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The CERN experiment that appeared to see faster-than-light neutrinos has repeated its results, except that not everyone on the team agrees

The uncertainty of science: The CERN experiment that appeared to see faster-than-light neutrinos has repeated its results, except that not everyone on the team agrees.

The new tests, completed 6 November, did away with the statistical analysis by splitting each pulse into bunches just 1- to 2-nanoseconds long, allowing each neutrino detected at Gran Sasso to be tied to a particular bunch produced at CERN. These tests were carried out over 10 days and provided 20 events. The researchers confirmed that the neutrinos arrived 60 nanoseconds early, with an uncertainty of about 10 nanoseconds, comparable to that of the initial result. The collaboration has also checked its original statistical analysis, but today’s decision to submit the results to a journal was not unanimous. “About four people” among the group of around 15 who did not sign the preprint have signed the journal submission, according to a source within the collaboration, while “four new people” have decided not to sign. That leaves the number of dissenters at about 15, compared with about 180 who did sign the journal submission.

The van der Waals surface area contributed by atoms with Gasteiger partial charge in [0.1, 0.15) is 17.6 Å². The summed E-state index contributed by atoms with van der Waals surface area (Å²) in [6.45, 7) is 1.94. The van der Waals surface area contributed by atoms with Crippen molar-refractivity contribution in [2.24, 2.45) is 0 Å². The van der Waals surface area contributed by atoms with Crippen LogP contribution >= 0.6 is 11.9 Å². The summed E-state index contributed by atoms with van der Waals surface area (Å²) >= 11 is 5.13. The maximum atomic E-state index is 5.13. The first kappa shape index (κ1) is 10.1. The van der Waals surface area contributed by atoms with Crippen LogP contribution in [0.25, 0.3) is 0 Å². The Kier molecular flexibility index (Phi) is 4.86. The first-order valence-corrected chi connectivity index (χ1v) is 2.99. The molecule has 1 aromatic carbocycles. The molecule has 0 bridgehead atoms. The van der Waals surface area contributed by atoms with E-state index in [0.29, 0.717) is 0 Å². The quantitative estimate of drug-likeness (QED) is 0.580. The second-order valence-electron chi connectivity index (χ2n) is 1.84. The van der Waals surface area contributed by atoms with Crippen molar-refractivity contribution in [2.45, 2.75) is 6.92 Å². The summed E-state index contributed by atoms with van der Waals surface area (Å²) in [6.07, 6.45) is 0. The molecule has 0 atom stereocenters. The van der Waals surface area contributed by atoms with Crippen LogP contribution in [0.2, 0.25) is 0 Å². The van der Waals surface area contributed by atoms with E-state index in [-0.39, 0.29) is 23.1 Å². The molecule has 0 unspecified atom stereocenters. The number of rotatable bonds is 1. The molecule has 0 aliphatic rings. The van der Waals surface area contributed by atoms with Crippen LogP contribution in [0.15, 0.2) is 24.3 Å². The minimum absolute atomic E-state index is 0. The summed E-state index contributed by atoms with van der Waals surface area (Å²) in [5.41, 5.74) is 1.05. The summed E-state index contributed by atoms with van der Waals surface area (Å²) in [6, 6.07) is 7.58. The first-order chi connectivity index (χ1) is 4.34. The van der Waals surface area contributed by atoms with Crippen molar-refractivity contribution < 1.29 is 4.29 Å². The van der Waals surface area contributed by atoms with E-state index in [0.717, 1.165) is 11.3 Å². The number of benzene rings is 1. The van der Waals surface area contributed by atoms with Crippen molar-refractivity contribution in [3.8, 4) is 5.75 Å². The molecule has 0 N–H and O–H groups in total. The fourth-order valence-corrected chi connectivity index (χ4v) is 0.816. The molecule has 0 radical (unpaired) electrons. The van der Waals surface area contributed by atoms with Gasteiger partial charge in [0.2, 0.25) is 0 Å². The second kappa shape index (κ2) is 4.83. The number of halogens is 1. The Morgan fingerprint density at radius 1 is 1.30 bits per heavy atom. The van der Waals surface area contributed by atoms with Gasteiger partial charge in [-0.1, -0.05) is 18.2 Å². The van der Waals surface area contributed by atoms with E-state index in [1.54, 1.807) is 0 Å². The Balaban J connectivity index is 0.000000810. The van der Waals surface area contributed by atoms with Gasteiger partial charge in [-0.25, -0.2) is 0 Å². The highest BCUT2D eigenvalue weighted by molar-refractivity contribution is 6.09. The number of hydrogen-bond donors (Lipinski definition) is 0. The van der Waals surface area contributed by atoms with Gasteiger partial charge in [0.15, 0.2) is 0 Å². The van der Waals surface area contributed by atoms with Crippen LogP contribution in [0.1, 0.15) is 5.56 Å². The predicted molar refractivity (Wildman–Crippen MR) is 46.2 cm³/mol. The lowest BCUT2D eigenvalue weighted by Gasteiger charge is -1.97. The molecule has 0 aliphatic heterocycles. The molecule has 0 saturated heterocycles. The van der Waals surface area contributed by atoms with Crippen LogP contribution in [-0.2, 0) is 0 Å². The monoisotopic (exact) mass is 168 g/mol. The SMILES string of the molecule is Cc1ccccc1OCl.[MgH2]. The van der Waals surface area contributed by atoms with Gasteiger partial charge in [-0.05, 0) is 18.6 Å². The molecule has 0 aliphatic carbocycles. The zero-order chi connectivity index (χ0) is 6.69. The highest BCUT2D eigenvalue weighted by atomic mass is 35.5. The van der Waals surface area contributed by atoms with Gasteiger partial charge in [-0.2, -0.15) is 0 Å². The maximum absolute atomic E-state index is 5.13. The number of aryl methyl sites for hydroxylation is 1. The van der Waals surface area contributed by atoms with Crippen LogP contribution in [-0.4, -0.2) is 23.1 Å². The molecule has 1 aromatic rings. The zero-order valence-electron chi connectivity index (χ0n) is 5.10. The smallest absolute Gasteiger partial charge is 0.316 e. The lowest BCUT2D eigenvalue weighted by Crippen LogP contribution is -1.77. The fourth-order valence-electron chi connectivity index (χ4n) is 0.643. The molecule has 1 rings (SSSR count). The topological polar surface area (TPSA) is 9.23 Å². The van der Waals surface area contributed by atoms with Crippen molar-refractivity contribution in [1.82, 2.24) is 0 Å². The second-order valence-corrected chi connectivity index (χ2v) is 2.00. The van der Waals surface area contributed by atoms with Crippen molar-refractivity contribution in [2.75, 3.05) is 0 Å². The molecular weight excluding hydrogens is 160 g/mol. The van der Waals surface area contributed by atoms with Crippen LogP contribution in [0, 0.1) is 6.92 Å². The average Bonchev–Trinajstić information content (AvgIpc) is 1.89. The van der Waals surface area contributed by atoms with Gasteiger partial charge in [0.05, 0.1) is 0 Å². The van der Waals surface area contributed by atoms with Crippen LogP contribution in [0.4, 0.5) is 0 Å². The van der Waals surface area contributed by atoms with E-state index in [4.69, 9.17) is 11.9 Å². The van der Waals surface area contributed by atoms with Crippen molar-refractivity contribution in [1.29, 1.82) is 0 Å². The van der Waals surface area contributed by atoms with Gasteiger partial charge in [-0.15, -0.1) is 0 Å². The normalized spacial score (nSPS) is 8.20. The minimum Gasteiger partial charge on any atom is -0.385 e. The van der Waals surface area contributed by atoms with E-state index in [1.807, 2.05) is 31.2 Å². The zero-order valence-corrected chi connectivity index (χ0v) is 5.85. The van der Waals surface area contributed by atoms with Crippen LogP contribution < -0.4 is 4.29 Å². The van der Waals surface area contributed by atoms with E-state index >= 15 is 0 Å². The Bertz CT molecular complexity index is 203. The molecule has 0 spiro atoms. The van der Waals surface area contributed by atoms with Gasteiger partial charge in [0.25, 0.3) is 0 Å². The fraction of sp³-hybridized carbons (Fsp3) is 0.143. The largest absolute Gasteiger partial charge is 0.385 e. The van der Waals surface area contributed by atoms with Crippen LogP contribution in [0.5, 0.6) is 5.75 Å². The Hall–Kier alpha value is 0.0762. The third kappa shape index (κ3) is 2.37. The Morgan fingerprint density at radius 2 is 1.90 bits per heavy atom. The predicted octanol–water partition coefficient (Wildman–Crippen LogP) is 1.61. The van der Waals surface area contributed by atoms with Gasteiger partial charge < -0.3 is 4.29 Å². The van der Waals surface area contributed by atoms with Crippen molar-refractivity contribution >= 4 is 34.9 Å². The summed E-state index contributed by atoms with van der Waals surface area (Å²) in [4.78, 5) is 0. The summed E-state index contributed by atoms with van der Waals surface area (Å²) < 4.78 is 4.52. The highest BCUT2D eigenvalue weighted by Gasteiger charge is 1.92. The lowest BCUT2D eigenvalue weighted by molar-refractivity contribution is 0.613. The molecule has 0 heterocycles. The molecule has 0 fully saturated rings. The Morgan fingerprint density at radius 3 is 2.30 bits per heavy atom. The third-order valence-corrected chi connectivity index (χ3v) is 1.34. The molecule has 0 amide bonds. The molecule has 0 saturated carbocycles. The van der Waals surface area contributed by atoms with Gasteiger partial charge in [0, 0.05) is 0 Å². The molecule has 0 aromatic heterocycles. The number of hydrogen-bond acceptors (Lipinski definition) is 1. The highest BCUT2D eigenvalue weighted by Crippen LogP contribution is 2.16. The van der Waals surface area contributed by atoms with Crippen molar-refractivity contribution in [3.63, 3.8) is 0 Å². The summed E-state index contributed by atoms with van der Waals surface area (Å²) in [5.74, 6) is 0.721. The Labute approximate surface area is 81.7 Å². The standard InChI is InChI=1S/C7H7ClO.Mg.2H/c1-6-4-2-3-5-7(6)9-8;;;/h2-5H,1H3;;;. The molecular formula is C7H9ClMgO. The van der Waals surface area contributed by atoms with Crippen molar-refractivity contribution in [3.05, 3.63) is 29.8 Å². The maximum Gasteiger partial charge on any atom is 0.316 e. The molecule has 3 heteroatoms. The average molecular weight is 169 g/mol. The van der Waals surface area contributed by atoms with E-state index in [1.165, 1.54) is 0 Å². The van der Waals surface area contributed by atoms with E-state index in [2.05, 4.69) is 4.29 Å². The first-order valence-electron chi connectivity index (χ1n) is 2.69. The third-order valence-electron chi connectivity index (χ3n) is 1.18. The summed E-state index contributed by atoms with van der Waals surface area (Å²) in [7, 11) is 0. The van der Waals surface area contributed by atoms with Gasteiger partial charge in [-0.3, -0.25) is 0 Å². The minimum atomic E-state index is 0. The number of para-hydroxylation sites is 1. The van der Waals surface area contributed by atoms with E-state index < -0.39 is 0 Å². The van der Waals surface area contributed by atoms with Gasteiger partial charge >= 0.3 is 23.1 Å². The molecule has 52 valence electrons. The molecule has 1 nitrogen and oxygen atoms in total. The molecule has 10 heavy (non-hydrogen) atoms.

Faster than light?

Can neutrinos travel faster than light? After three years of gathering data, an experiment at CERN says they do, though by only a tiny amount.

[Physicist Antonio] Ereditato says that he is confident enough in the new result to make it public. The researchers claim to have measured the 730-kilometre trip between CERN and its detector to within 20 centimetres. They can measure the time of the trip to within 10 nanoseconds, and they have seen the effect in more than 16,000 events measured over the past two years. Given all this, they believe the result has a significance of six-sigma — the physicists’ way of saying it is certainly correct.

You can download and read a preprint of their paper here.

What I find intriguing about this result, other than its exciting groundbreaking possibilities, is how it illustrates sharply the contrast between normal and healthy science, and the sad and sick state of the field of climate science.
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